US crude oil active futures
In the seven calendar days until August 15, 2017, the S&P 500 Index (SPY) and the Dow Jones Industrial Average Index (DIA) each fell 0.4%. During this period, the S&P 400 Mid-Cap Index (IVOO) fell 1.5%. Oil prices are crucial for these equity indexes.
Factors impacting oil prices
Rising crude oil production among OPEC members and in the US has increased concern regarding oil’s supply-demand dynamics. Also, the fall in China’s refinery demands in July 2017 impacted oil prices negatively.
Moreover, the EIA’s[1. Energy Information Administration] Drilling Productivity report estimated that US shale oil production could climb to ~6.2 million barrels per day in September 2017. This level would represent its highest level since 2007.
Based on the EIA’s latest STEO (Short-Term Energy Outlook) report, by October 2017, US crude oil production could surpass its record level of ~9.6 million barrels per day in the week ended June 5, 2015. A rising oil rig count could be behind the rise in US crude oil production. We’ll discuss this topic in Part 2 of this series.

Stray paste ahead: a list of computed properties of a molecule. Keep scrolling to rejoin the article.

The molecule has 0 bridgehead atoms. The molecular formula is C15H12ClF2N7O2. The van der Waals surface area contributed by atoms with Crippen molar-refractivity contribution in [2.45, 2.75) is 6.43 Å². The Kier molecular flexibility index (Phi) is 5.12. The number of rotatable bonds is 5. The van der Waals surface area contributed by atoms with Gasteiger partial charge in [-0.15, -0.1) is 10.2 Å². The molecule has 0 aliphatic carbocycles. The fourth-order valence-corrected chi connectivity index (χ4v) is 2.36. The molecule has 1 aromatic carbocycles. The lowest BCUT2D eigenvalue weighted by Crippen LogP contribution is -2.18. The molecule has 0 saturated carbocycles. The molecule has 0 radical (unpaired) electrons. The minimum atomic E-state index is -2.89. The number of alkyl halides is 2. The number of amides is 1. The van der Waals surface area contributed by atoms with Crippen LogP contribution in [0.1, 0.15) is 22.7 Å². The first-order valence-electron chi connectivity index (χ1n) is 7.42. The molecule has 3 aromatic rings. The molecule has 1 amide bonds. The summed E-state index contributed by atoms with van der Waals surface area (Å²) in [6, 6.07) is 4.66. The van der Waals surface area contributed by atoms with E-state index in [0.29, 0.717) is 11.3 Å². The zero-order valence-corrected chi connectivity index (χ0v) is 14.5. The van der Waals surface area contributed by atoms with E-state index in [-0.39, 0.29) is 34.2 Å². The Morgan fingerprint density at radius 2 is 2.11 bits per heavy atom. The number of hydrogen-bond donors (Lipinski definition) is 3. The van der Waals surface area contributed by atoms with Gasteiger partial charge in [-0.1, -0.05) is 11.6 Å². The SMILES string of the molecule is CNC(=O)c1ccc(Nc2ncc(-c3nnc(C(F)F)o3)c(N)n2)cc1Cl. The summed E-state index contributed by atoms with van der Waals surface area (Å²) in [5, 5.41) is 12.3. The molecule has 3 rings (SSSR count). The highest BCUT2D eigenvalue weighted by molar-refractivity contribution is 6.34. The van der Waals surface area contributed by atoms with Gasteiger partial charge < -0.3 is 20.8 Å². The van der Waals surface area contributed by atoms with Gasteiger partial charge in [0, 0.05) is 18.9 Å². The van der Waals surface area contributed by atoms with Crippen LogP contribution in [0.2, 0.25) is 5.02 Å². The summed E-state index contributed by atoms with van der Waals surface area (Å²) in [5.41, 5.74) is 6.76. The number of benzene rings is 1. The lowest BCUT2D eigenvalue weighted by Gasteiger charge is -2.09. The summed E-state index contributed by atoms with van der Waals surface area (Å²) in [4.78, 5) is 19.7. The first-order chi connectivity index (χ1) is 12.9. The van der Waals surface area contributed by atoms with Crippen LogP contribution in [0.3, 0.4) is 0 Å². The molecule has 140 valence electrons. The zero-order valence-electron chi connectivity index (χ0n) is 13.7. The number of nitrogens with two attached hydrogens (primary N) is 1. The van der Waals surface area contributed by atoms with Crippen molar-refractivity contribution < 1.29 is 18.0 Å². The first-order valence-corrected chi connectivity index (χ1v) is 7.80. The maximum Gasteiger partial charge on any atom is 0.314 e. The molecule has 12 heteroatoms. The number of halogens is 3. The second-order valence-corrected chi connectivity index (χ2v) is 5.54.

On August 15, 2017, US crude oil active futures stood 1.8%, 2.4%, 0.9%, and 3.6% below their 20-day, 50-day, 100-day, and 200-day moving averages, respectively. On August 14, 2017, US crude oil active futures fell below their 20-day and 100-day moving averages. The 50-day moving average stood 5.9% below the 200-day moving average—a bearish indicator that could add more woes to oil prices.